Doe Edwards spent the 2023 season as a recruiting coordinator and running backs coach for the Virginia University of Lynchburg football team.
That one season was enough for him.
Edwards, an Anne Arundel County, Maryland-based football recruiting specialist, has taken to social media to warn people about what he claims are nefarious operations within the VUL program, mostly by Dragons head coach and athletic director Tim Newman.
Edwards took to social media to create the hashtag #SurvivingVUL on X, the platform formerly known as Twitter.
“Throughout the season, he promised me money, recruiting bonuses, to take care of me and my family. When I got there, he didn’t,” Edwards said in a conversation with HBCU Sports on Sunday. “I left my home and a good-paying job to go down to VUL. I got behind on my bills and a lot of stuff. There were times I was down there without a car.
“I asked him to help me, and he said he would see. You need a car to pick up players for practice because the field isn’t on campus. Some guys have even had to walk to practice.”
VUL, a private, faith-based HBCU in Lynchburg, Virginia, has become a known commodity in Black College football for negative reasons, offering themselves up to NCAA Division I and Division II programs searching for a win.
VUL is a member of the National Christian College Athletic Association.
Edwards detailed behind-the-scenes issues that made the Dragons’ 2-8 record this past season seem even more miraculous.
“We had no trainers; Kids were playing through injuries all season,” he said. “In college football, you must have trainers and EMS for practices and games. Imagine if a kid died during practice. [Newman] put these titles on people that don’t have certifications.”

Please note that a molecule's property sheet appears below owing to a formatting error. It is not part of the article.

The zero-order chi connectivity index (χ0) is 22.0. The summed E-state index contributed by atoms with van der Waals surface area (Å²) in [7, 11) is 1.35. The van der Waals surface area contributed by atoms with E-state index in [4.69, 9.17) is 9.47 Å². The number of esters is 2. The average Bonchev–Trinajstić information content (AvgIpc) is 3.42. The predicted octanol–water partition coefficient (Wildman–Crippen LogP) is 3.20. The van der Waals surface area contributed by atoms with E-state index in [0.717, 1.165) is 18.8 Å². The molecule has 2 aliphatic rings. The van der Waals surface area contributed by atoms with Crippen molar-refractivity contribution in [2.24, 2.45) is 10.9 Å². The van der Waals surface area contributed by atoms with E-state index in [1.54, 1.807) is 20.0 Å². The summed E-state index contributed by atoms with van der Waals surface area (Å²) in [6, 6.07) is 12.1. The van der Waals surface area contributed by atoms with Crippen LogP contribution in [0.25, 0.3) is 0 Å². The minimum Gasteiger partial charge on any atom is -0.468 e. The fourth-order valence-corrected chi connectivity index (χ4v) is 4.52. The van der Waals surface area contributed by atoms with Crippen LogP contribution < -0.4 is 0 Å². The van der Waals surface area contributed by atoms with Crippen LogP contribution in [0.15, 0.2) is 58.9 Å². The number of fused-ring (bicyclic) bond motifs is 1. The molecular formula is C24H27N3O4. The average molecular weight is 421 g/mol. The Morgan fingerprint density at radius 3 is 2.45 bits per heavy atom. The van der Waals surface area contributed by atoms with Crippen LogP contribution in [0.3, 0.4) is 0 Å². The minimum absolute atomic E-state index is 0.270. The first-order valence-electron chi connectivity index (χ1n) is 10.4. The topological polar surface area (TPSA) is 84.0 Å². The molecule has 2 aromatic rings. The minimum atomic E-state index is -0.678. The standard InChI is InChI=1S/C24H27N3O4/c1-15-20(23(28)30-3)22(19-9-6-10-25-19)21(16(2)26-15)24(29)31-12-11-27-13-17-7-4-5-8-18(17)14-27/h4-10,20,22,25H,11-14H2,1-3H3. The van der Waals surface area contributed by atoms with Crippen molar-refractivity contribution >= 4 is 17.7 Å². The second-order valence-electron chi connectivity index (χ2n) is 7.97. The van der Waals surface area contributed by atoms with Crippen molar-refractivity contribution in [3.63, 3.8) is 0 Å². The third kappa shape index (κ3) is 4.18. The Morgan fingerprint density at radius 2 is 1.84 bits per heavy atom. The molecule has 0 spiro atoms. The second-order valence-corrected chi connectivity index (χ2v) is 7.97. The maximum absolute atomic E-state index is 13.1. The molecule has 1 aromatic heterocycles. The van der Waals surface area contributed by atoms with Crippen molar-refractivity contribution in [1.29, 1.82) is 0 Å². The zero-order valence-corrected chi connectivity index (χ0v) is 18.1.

Edwards claimed that often players and other coaches would have to assist injured players off the field because there was no one else available to help. He also alleged that opponents would often pay their trainers extra to render aid to VUL’s players. He also mentioned that the football program charged players a camp fee prior to reporting for training camp.
“I have friends who have coached at Power 5 schools and that have never heard of this,” Edwards said. “First, it was $300. Two weeks later, the fee was $500. Some kids paid $650.”
‘All we got was the bare minimum’
Edwards also alleges verbal abuse from Newman, including shouting expletives at players during practices and in games. The travel and living conditions were also a point of emphasis.
“He would not see these kids for hours because we’re taking bus rides,” he said. “We’re talking 9, 10, 13-hour trips. We’d leave school at 6 a.m. and not eat until 5 p.m. that night. There was a game where he took us to Cici’s Pizza three hours before game time and Little Caesar’s after the game.”
Edwards claimed players stayed in dorms with mold in them as well as ran out of food during summer camp.
To add insult to injury, he claims Newman asked him to continue working without a contract.
“I’m thinking I’m gaining something from this experience. I came back home with nothing,” Edwards said. “He said to keep recruiting, and he would try to get me money in the spring. All we got was the bare minimum, I could’ve made more at McDonald’s.”
Newman declined to comment on claims when contacted by HBCU Sports
Edwards tweeted a resignation letter on Nov. 15 and began his campaign because, in his eyes, he was the only one with nothing to lose.
“I started the hashtag to bring awareness, so it won’t happen again,” he said. “If I don’t say something, then it’s going to happen to the next coaches and the new kids. People will keep getting scammed every year.”